Sidi Larbi Cherkaoui’s and Yabin Wang’s Genesis is a piece on creation, nature and humanity. It aims to tackle several themes at once, investigating the DNA, observing the human body, and also inserting quite absurd parts of narrative that don’t seem to fit with the rest of the performance.

The stage is almost completely bare, with only a few Perspex boxes that the dancers slide around the stage, creating different spaces without disruption. The clinical setting allows the bodies to be in the spotlight, and Genesis really is a celebration of the body, the shapes it can create and the stories it can tell. The ensemble transitions effortlessly from sharp to soft, from static to fluid. As an audience member I would be happy to just watch these dancers move and find meaning in the absurd narrative, but unfortunately the performance often becomes too literal. For instance, when the dancers wear white masks and lab coats to make the medical setting blatantly clear, or when the dance is accompanied by one of the performers reading out information on DNA or quoting John from the Bible. The use of props also disrupt the flow and clean style of the performance, especially when the glowing glass globes are introduced, the kind you would find in circus shows. There is a lot going on here, maybe even too much; as we try to understand a certain concept, we are immediately introduced to the next one.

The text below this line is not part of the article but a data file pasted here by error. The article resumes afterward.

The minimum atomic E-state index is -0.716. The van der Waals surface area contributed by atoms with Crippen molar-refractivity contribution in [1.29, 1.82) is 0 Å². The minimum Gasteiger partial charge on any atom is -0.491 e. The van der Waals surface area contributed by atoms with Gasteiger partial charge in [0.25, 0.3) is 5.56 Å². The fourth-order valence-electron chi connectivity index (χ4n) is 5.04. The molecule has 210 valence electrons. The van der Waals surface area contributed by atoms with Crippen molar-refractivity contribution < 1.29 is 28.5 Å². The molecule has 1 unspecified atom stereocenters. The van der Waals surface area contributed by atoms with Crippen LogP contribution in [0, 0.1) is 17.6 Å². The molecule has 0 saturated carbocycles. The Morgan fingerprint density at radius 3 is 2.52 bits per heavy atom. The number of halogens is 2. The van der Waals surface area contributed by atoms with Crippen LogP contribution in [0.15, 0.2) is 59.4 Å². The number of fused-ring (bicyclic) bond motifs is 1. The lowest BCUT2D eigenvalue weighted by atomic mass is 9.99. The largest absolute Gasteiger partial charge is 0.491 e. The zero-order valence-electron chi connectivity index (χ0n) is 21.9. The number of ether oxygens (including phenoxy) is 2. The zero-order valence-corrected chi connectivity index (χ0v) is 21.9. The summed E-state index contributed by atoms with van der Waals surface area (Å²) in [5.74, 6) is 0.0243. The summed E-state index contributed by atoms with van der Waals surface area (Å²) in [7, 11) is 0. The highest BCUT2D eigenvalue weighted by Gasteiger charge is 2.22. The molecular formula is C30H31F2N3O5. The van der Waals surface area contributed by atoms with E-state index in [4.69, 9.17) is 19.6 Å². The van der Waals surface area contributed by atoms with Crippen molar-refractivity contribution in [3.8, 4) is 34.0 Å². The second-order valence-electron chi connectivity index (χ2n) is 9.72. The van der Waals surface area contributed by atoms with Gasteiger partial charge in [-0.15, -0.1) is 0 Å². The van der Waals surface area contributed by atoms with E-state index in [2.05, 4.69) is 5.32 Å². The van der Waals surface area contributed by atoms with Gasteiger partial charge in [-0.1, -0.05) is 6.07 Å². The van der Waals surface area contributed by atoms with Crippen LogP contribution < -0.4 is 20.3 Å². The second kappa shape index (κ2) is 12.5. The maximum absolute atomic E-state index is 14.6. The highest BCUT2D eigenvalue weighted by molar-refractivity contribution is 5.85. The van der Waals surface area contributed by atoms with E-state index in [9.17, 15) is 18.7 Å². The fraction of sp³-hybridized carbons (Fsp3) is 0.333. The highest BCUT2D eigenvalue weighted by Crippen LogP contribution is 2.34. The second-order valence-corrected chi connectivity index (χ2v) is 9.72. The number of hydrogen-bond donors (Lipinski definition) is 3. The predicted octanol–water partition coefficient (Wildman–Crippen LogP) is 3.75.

Still, the ensemble is incredibly strong; Kazutomi “Tsuki” Kozuki is especially mesmerising as a corpse on the autopsy table, starting with just subtle movements and escalating into a terrific crescendo. However, the true highlight for me was co-creator Yabin Wang, who moves with both tender smoothness and firm control. At one point she becomes a terrifying long-armed mutant, and still dances with grace. Each move feels fresh and deliberate, and her presence is so captivating that she manages to make a duet with her own hair fascinating.

Cherkaoui specifically travelled to the East to meet Wang and collaborate with her, and the result is a truly unique relationship between Belgian and Chinese companies, inspiring and influencing each other, arriving to a style that is certainly clean and polished. It is apparent they listen to each other and dance to a shared rhythm. Accompanied by a live band of a piano, guitar, Indian drums and a singer, the seven dancers perform this 85-minute-long piece with incredible precision and unrelenting stamina, but unfortunately Genesis lacks clarity and tries to juggle too many things at once.

Genesis 生长 is playing at Sadler’s Wells until 29 September . For more information and tickets, see the Sadler’s Wells website.